The opposite viewpoint of Open Theism is what many Calvinist claim to be the concept of "Absolute Foreknowledge". Historically, Absolute Foreknowledge, is a theology that was developed by Augustine and then furthered propelled by John Calvin. Sadly, the philosophy behind Absolute Foreknowledge is not rooted in scripture, but is rooted in Greek Philosophy. For example, one would tend to think that since Christianity is based fundamentally in Judaism, we would see Absolute Foreknowledge or Predestination within Judaism. However, AF is found no where within in Judaism. Amazingly enough if one were to ask a Orthodox or Conservative Jew if they believe in predestination they would adamantly deny this concept. Judaism holds that all of humanity has free-will and they have no problem harmonizing this with God's Omniscience - without the need to have predestination or Absolute foreknowledge. As for the Calvinist, they believe everything is fated or predestined - including salvation and damnation. For the Calvinist, or proponents of Absolute Foreknowledge, the future is already known by God and therefore it is a fixed event in time - you have no free-will. Calvinist have gone to great lengths to develop all sorts of wild concepts to support their position - many of which are outside the boundaries of normal logic and reasoning. For example, Calvinist believe that since God "knows all things" this includes all past, present and FUTURE events, God somehow exist in the "Eternal Now". If your not familiar with this concept it will really stretch your sense of reason. Eternal Now is a concept that God is outside of time and to Him the Past, Present and Future all appear as if they are occurring at the same time. Instead, in scripture we see God working with mankind "in time" - even Christ manifest himself here on earth at a given point "in time". Again, this concept teaches that God does not experience the world, as we know it, but that he is above and outside time. However, we see this idea is no where to be found in Scripture.
As I mentioned yesterday, many people want to know how does Open Theism fit into biblical prophecy?. As the bible clearly shows, God has prophesied future events that have come to pass. These events however could be spoken of as certainties prior to the event, because God has the power to do whatever he so wills. Nothing can stop his plan. For example, if God decided to have Jesus born in Bethlehem, no force in the universe could thwart his plan. He therefore knows the future act absolutely because he has determined to cause the event to occur when the time has been fulfilled. Calvinist however view every event that occurs throughout humanity and even in nature- that it is all fixed or is predestine. However, Open Theist believe Scripture shows that this is the exception and not the rule. Calvinist, believe that not even one atom or molecule can act one its own, but that everything under God's meticulous control (I am sorry, I have worked for some real micro-mangers in my day, but it seems this is a characteristic I don't want to apply to God.) . Open theist on the other hand believes God has establish certain physical laws of the universe and these have been set in motion by God during creation and He is efficient in his management of the universe and does not require to have meticulous control of every physical properties of the universe.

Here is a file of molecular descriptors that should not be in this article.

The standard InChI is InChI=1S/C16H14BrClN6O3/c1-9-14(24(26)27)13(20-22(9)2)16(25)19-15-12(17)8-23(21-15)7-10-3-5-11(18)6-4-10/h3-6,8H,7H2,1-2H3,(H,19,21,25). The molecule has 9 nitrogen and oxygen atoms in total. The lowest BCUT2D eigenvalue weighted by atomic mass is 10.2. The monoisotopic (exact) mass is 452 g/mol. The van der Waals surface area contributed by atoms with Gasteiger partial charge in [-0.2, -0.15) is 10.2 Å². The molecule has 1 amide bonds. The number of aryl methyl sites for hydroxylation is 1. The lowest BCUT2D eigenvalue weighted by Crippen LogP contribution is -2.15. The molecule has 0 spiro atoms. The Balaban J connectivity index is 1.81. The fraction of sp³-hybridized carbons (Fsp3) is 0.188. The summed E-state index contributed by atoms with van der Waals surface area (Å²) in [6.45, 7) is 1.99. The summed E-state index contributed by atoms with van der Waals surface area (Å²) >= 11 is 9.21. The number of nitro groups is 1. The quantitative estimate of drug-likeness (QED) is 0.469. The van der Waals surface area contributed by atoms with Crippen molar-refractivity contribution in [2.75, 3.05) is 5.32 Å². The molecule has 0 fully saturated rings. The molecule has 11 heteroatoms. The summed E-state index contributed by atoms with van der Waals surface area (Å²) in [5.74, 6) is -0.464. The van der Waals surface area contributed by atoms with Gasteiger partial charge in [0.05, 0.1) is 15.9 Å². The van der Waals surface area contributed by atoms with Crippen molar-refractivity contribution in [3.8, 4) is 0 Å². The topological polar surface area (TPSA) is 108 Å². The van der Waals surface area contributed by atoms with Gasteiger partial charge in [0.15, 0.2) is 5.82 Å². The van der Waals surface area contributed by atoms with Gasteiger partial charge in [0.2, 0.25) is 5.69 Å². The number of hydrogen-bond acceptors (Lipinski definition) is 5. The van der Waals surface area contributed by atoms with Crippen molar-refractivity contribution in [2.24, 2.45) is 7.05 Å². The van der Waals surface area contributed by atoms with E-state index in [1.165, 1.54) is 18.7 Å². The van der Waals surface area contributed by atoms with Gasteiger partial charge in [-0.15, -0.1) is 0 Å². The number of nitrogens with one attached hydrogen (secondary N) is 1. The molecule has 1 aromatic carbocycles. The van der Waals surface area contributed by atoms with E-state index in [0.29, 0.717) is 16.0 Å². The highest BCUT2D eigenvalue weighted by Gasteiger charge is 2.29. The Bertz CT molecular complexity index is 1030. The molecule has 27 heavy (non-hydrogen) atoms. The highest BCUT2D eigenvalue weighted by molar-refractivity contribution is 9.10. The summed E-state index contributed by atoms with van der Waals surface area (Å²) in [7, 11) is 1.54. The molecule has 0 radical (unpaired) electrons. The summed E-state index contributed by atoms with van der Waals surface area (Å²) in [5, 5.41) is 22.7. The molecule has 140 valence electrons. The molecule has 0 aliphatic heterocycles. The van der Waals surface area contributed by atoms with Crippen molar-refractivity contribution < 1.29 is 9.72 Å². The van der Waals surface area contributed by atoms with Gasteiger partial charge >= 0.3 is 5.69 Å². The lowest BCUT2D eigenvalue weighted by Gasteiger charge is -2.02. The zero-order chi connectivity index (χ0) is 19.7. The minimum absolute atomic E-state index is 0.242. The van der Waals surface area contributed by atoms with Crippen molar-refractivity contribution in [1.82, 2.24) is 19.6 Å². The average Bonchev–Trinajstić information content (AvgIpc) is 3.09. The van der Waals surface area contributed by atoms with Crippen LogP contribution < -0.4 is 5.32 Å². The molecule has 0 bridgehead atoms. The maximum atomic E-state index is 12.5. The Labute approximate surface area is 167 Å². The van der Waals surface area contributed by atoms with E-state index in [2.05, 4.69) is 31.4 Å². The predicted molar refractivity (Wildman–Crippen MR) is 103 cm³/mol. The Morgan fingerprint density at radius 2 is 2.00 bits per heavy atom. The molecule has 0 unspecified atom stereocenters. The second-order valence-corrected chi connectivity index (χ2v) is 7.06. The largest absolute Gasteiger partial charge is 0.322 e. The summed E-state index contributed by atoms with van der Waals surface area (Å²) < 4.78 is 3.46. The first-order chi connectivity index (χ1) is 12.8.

Please realize this post does not fully address all aspects of open theism. I wanted to use this as a primer to hopefully give incite as to why I don't believe in predestination or even allow a productive discussion to occur with others who may be struggling with the concept of predestination. Most Christians would agree that free-will is essential element for mankind to truly and genuinely love God. Personally, for many years in my Christian walk I felt deep down that predestination could not exist either logically or a quality that should be exhibited be a so called loving God. Again, many who read this may think my position is not true, not on the basis of whether they have truly worked out their own theology, but rather they "feel" its wrong because they've always believed this way. Again, just because you feel something doesn't mean its necessarily true. I would encourage everyone to make sure your theology makes sense and is reasonable and is not based upon speculation or strictly on what someone has told you. We are individually responsible to know and understand the truth. If you can not logically support your position, then you either need to search deeper or reevaluate why it is you believe what you believe. I encourage you to seek and know the truth - as the truth is the only thing that will set us free.